Hunger and gluttony; poverty and glamour; homelessness and tinselly angels; the reality of rags and the sparkle of magic. The stark juxtapositions evident on the Strand, during my walk from Charing Cross Station to the Royal Opera House on a mild, dry Saturday evening, were not so different to those on the Covent Garden stage that night, during the opening performance of the revival of director-designer Antony McDonald’s 2018 staging of Hansel and Gretel.
The nineteenth-century fairy tales of Grimm, Perrault and Andersen, with their timeless examinations and moral evaluations of human nature, lend themselves to translation to more recognisable worlds, and to creative subversion – as Angela Carter knew, to such stunning effect. There have been productions of Humperdinck’s ‘children’s opera’ that have aimed to illuminate the ongoing socio-political relevance of these tales, such as the recent RCM production, directed by Stephen Barlow, which gave us a slice of political satire – with ‘edges’ both saccharine and surreal.
Moreover, just as theorists and literary scholars – Bruno Bettelheim, Maria Tatar, Marina Warner, Sheldon Cashdan et al – have enjoyed finding embedded, often dark and disturbing, currents running through these narratives which are often characterised by stark juxtapositions of the playful and gruesome, the moral and the ironic, so opera directors have sometimes plumbed the darkness. At WNO, Richard Jones left no-one in doubt about the relationship between hunger and violence in a production the imagery of which included blood-traced dinner plates and a Witch’s chocolate-cake cottage served up on a curling, lurid pink tongue and framed by a gaping mouth.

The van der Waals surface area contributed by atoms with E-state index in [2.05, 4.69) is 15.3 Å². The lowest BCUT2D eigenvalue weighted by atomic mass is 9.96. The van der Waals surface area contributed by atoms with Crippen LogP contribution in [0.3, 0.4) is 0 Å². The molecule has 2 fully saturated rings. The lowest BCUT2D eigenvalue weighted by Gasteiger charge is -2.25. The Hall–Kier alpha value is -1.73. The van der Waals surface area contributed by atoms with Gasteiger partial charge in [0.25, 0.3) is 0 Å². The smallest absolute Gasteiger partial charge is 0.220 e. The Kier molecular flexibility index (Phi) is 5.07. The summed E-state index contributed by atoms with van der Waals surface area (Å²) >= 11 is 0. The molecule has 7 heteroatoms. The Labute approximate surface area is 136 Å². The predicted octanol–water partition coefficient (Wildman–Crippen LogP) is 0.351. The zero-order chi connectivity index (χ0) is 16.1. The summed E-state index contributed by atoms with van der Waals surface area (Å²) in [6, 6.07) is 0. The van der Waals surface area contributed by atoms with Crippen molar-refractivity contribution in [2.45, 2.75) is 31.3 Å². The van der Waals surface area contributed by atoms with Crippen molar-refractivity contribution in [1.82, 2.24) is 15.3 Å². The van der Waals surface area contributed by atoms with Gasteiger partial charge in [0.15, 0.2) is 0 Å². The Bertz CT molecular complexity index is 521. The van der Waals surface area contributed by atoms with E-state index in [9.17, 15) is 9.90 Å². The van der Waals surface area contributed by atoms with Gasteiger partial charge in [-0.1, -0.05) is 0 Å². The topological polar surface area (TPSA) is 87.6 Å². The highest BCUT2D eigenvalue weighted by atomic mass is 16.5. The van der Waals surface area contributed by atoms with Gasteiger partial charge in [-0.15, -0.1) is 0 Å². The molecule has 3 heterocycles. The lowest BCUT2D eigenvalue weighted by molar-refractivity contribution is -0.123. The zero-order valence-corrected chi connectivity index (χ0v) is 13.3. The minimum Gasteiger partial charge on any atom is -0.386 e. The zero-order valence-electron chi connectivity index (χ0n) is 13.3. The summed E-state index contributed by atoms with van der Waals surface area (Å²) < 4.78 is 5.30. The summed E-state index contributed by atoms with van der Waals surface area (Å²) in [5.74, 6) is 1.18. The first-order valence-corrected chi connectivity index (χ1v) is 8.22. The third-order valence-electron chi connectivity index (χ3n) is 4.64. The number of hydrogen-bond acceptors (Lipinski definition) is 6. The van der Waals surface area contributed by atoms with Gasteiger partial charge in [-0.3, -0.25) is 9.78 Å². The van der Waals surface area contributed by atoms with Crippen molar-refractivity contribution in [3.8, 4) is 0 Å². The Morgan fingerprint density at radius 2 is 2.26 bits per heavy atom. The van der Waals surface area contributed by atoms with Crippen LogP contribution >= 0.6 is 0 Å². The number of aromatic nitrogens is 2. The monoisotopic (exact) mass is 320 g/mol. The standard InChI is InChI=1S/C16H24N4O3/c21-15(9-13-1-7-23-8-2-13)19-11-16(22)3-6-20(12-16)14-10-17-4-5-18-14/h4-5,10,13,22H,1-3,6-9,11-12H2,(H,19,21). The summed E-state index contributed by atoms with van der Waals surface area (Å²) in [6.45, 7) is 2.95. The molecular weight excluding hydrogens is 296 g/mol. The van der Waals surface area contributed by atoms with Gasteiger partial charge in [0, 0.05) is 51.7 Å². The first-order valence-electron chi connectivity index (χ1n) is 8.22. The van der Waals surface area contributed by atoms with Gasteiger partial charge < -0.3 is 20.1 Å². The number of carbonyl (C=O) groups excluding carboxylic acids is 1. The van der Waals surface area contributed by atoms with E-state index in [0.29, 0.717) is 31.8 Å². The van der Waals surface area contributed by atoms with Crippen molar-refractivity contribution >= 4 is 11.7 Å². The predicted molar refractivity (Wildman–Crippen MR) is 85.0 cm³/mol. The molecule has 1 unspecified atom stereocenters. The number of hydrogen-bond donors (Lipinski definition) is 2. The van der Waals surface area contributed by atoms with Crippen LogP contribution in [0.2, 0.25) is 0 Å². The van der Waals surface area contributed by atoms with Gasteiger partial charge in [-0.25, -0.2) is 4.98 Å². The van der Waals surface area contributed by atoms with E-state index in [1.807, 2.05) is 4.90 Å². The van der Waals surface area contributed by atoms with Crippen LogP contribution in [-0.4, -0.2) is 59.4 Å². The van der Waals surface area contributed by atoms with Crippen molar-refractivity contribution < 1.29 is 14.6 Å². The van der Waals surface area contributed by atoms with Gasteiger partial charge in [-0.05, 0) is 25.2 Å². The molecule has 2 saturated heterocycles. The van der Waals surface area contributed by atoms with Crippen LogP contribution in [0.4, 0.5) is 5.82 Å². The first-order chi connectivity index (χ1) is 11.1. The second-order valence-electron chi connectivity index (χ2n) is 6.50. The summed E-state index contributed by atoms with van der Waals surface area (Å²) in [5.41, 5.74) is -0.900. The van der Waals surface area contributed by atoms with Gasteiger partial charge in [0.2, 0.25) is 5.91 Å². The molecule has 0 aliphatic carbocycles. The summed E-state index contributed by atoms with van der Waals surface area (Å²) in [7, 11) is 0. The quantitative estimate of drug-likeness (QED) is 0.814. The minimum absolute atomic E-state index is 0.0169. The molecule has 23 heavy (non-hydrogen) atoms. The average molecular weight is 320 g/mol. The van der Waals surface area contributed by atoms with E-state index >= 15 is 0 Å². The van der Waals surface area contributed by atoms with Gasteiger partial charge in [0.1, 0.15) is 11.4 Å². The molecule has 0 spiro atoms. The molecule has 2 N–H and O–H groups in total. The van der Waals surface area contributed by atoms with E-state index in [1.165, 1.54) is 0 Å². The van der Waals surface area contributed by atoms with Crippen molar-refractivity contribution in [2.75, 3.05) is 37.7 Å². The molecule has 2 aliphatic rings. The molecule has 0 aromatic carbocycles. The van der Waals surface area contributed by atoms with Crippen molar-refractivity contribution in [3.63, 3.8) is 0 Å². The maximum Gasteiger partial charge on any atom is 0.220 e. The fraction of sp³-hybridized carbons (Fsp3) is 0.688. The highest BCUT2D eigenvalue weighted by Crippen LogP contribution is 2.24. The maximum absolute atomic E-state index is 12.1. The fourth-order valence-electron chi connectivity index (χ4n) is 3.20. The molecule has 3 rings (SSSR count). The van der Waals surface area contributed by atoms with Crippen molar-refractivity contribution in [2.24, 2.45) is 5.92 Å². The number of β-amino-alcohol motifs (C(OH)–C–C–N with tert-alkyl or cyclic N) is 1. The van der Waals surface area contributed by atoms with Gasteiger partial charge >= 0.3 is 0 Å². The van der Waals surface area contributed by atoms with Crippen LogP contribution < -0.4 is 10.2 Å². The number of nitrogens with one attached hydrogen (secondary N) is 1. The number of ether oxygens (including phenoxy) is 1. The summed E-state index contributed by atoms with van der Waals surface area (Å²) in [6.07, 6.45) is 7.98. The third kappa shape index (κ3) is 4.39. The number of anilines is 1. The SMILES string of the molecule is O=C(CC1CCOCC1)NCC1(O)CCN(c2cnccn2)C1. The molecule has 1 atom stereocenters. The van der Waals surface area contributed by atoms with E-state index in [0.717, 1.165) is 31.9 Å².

Antony McDonald’s Hansel and Gretel is of a gentler disposition, offering those looking to take their children to a Christmas show which combines the magic of fantasy with the grace of ballet and the rough-and-tumble of pantomime an attractive and engaging option. McDonald’s designs open a story book and invite us to enter an Alpine paradise that turns to poverty during the overture, food-stuffed shelves fading to a barren table. The whizzing hands of the grand cuckoo clock, perched at the apex of the gilded stage-frame, signal that we are in a world where extraordinary events might occur, and characters might push the boundaries of possibility. But, the frame creates a distance, and the possibility of retreat to the real, known and safe. The opera is performed in English, too, in a splendid newly commissioned translation by Kelley Rourke, whose rhymes are clever and slick.
The ’picture-book’ ambience is maintained by a two-dimensional forest on the back cloth, and by motifs of reading. Hansel snuggles down with a copy of Brothers Grimm in Act 1, as Gretel darns holey socks. When the children, protected by fourteen guardian angels (of the paper-chain variety), sleep in the forest – on a bed of golden straw alchemically conjured by Rumpelstiltskin – Snow White (à la Disney), Rapunzel, Little Red Riding Hood, Sleeping Beauty and her Prince Charming gather together on a fallen log to read them bedtimes stories from the same tome. The balletic interplay of these fairy-tale characters during the end-of-Act-2 dream-sequence presents a charming if somewhat superficial montage of fantastical worlds, as an axe-wielding fox and rifle-toting stag hint at a danger that never quite feels tangible.